This is not news, kids have been growing up in one- parent families for decades. Since well before the 1980’s, divorce is not only prominent in our society, it’s a necessary alternative in certain situations. The scary statistic I got from the article is that, Today, 14 million single parents are responsible for 28 million children.’ Yikes! 6647977-56d29b8f5244d5e9ea0396f9546008d7A lot of kids raised in single parent homes grow up to be healthy, happy and well-adjusted adults, but there are still many that are lacking the proper economic, social and educational tools and skills that in the majority of cases are provided by two-parent homes. No judgement! I myself was raised by a single-parent and for the most part I think I turned out okay- I hope! Regardless of how many parents a child has, as long as they are fully loved, nurtured, educated and socialized, then everything else is bonus. I guess the key here is to always be able to offer any child extra tools and skills that they will need in life and then hopefully they will succeed just fine!

 

 

Number 9- Drug/Alcohol Abuse

Number 8- Growing Up To Fast

I think these two go hand in hand, because one really induces the other. Any child that is confronted with choices such as these is definitely in a situation where they are being forced to grow up too fast and vice versa. Maybe that’s too vague, however according to this article, “21% of high school seniors say they get high and 41% of the same group report drinking alcohol… Today, even at the earliest of ages, children are partaking in adult activities with serious consequences. Similar to what we see with alcohol and drugs, sex is a very popular and portrayed subject matter. The movies, TV, the internet, essentially everywhere a kid turns he or she is bombarded with sexual suggestions.”6652659-5c09ab0417c9eecef5175bdd1a4b78d8

I really have to agree with this article about sexual suggestions. Look at any music performer’s video and see the sex oozing from it. So what can be done? Ban kids from watching anything sexual or ‘helicopter’ their every move to protect them from any drugs or alcohol? How about just educating them about the negative outcomes of these influences and more so, teach them proper values to cultivate their self-esteem and awareness of who they want to be. Who do they want their role-models to be and who do they just like because they make great music?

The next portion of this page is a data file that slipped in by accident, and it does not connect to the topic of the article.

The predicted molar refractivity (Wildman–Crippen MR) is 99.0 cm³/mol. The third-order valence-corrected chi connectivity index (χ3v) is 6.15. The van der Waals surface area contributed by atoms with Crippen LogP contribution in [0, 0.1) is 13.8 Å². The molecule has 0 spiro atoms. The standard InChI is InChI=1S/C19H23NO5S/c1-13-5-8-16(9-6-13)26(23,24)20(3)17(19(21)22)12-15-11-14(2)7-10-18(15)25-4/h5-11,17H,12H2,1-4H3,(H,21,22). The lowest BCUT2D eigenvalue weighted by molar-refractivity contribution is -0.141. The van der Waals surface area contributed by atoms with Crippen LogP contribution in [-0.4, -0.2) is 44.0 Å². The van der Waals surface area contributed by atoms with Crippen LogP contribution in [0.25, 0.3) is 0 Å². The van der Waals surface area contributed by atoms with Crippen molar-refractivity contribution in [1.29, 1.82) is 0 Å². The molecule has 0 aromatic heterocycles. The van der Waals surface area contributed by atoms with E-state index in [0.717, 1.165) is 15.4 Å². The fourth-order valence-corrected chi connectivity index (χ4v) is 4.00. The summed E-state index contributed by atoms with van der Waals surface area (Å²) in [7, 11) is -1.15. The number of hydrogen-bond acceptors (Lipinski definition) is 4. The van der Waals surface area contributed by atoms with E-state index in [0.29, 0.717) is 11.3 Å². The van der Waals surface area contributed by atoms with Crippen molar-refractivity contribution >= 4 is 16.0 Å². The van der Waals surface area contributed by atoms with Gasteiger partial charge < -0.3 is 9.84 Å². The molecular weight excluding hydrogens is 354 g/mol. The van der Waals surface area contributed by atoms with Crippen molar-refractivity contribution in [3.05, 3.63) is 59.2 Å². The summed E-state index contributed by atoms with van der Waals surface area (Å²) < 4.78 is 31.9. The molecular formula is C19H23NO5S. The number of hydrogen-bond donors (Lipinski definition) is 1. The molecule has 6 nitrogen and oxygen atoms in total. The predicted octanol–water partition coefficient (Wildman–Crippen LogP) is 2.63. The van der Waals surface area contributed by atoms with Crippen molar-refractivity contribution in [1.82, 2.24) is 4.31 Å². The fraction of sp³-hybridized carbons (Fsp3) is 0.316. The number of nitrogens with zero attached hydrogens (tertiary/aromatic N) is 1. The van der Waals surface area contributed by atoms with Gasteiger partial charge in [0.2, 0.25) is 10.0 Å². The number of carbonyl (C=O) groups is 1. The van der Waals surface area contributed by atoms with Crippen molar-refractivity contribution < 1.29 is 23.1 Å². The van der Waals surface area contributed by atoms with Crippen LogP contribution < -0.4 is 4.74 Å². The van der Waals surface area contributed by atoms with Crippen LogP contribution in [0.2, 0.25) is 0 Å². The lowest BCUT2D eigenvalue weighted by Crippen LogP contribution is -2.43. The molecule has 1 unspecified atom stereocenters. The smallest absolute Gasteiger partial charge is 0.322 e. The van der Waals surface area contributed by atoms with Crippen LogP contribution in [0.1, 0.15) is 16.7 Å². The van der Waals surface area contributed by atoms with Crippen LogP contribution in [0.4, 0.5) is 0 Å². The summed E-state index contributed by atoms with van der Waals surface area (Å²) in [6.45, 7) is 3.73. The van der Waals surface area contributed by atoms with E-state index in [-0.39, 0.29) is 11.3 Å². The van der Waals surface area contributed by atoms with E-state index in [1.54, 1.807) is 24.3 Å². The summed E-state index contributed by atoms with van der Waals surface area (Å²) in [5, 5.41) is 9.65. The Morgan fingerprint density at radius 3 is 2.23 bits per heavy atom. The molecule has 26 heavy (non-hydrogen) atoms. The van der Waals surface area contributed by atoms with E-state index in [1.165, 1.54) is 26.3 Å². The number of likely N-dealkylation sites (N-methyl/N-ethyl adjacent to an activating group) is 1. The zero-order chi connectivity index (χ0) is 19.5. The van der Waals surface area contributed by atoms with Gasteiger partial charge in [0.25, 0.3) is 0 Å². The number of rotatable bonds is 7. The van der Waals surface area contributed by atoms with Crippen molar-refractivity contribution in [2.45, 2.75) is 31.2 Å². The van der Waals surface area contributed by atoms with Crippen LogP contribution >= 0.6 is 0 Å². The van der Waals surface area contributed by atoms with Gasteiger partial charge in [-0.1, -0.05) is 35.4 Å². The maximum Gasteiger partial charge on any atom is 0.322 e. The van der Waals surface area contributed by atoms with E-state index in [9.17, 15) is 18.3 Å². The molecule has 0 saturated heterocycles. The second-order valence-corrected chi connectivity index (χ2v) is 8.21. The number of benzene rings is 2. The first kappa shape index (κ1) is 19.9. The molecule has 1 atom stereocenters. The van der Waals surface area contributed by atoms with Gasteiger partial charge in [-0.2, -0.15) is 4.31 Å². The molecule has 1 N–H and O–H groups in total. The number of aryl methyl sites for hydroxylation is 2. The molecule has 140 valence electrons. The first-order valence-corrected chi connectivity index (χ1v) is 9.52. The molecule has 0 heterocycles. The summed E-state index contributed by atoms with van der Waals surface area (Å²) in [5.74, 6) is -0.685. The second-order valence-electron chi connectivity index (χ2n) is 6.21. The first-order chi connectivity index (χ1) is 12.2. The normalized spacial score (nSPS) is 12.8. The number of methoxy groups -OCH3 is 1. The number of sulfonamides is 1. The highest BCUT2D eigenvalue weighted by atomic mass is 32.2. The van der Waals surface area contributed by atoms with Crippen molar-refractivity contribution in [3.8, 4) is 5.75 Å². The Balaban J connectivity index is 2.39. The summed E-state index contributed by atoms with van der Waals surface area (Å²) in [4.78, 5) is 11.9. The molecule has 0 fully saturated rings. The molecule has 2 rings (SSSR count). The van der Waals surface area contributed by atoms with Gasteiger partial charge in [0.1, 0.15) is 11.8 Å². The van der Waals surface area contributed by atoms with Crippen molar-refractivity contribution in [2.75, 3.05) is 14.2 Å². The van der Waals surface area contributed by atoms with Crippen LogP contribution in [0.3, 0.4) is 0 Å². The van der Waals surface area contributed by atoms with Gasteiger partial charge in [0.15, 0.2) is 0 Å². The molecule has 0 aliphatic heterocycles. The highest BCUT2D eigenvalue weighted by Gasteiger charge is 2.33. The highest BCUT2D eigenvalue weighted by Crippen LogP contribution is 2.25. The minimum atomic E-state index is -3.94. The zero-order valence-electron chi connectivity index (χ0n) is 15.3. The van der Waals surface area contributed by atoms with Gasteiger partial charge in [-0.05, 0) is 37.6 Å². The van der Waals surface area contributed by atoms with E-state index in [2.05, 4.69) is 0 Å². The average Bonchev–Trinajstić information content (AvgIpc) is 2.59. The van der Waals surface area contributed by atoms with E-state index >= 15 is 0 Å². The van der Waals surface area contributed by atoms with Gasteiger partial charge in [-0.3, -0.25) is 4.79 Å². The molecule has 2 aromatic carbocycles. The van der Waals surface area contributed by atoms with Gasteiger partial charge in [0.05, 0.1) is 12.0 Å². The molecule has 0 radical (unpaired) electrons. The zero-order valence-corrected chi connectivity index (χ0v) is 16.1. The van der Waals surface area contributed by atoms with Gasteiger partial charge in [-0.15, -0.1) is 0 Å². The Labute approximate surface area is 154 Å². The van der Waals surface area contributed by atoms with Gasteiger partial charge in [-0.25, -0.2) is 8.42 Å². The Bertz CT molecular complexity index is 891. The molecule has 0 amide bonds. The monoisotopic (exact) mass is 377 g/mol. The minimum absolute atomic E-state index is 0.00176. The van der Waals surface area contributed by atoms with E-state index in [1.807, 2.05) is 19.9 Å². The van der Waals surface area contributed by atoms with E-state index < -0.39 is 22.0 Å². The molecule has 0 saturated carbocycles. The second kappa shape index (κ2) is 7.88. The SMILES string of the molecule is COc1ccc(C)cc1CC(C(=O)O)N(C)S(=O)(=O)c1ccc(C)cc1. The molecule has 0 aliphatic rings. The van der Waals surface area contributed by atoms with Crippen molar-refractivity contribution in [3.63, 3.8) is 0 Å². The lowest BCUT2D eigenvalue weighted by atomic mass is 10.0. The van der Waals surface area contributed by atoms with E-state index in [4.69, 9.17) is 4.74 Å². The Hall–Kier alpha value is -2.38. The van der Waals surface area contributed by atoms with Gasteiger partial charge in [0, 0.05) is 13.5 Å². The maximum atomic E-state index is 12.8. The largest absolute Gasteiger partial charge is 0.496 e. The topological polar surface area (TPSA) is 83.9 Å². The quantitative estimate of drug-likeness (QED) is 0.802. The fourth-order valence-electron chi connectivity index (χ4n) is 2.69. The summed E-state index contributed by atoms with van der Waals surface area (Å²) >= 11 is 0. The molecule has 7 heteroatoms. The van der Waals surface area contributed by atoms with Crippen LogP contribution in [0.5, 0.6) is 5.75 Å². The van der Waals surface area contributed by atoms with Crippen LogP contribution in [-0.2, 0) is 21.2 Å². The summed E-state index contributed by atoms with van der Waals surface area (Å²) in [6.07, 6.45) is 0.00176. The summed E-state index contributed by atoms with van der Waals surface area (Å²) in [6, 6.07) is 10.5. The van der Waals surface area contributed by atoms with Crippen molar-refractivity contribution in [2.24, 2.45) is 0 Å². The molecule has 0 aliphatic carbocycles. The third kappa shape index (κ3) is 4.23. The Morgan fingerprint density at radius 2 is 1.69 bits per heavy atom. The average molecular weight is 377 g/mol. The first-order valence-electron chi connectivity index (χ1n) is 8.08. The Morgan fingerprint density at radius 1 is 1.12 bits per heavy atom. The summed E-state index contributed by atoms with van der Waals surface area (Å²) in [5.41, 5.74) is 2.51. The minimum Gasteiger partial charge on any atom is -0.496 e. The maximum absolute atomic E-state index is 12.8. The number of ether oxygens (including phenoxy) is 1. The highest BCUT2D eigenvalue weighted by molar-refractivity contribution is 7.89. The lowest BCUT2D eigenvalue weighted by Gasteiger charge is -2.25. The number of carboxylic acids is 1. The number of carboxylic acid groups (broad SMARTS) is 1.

Number 7- Violence In Schools

Now this is scary! There was a time when violence in schools happened only in the inner-cities…isn’t that why parents went to great lengths to move to the rural areas to raise their kids, to get away from this? Not anymore, so often we hear an increasing amount of stories about bullying, cyberbullying and shootings in6720547-786d295a90e0e74aacefd8df43775b5e the current news. This is happening everywhere-urban and rural areas, and that’s not even the gang-related violence! No wonder! Those same news channels cover war, rape, murder, discrimination, hate… “in the last decade 284 kids were murdered due to school violence – these were shootings, stabbings, fighting and suicides.” Yuck!

 

 

Number 6- Materialism

“We live in a society that promotes materialism and so we perpetuate this particular malady by instilling bad habits into our children. We teach our children that the measure of success and happiness in life is how much stuff you have. Kids naturally want things –especially if their friends have something similar. Unfortunately, there seems to be little restraint on accompanying guidance as we go about this.” Enough said. cover

 

Number 5- Obesity

I’ve written several books on this topic and themes that are related…It’s time to wake up and help these kids learn ways to deal with the issues that they are trying to soothe through food!

“20% of American children are obese.”6769120-20dde8a1e12b0d905dbd97d7b2f951a2